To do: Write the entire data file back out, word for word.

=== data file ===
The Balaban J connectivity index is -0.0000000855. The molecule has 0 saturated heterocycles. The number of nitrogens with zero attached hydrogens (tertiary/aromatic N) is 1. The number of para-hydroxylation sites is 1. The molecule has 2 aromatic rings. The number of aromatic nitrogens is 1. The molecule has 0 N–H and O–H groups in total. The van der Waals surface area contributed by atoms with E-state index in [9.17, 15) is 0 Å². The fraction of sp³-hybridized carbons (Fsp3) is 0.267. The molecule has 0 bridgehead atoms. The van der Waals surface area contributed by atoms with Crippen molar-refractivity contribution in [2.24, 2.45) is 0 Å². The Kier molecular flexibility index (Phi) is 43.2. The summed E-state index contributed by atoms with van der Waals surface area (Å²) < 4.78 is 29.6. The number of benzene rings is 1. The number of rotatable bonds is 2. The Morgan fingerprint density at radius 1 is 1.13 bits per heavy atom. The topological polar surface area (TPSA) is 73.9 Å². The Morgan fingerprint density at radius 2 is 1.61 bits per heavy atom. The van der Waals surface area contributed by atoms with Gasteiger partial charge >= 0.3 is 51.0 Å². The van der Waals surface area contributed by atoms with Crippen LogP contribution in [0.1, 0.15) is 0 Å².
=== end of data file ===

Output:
The Balaban J connectivity index is -0.0000000855. The molecule has 0 saturated heterocycles. The number of nitrogens with zero attached hydrogens (tertiary/aromatic N) is 1. The number of para-hydroxylation sites is 1. The molecule has 2 aromatic rings. The number of aromatic nitrogens is 1. The molecule has 0 N–H and O–H groups in total. The van der Waals surface area contributed by atoms with E-state index in [9.17, 15) is 0 Å². The fraction of sp³-hybridized carbons (Fsp3) is 0.267. The molecule has 0 bridgehead atoms. The van der Waals surface area contributed by atoms with Crippen molar-refractivity contribution in [2.24, 2.45) is 0 Å². The Kier molecular flexibility index (Phi) is 43.2. The summed E-state index contributed by atoms with van der Waals surface area (Å²) < 4.78 is 29.6. The number of benzene rings is 1. The number of rotatable bonds is 2. The Morgan fingerprint density at radius 1 is 1.13 bits per heavy atom. The topological polar surface area (TPSA) is 73.9 Å². The Morgan fingerprint density at radius 2 is 1.61 bits per heavy atom. The van der Waals surface area contributed by atoms with Gasteiger partial charge >= 0.3 is 51.0 Å². The van der Waals surface area contributed by atoms with Crippen LogP contribution in [0.1, 0.15) is 0 Å².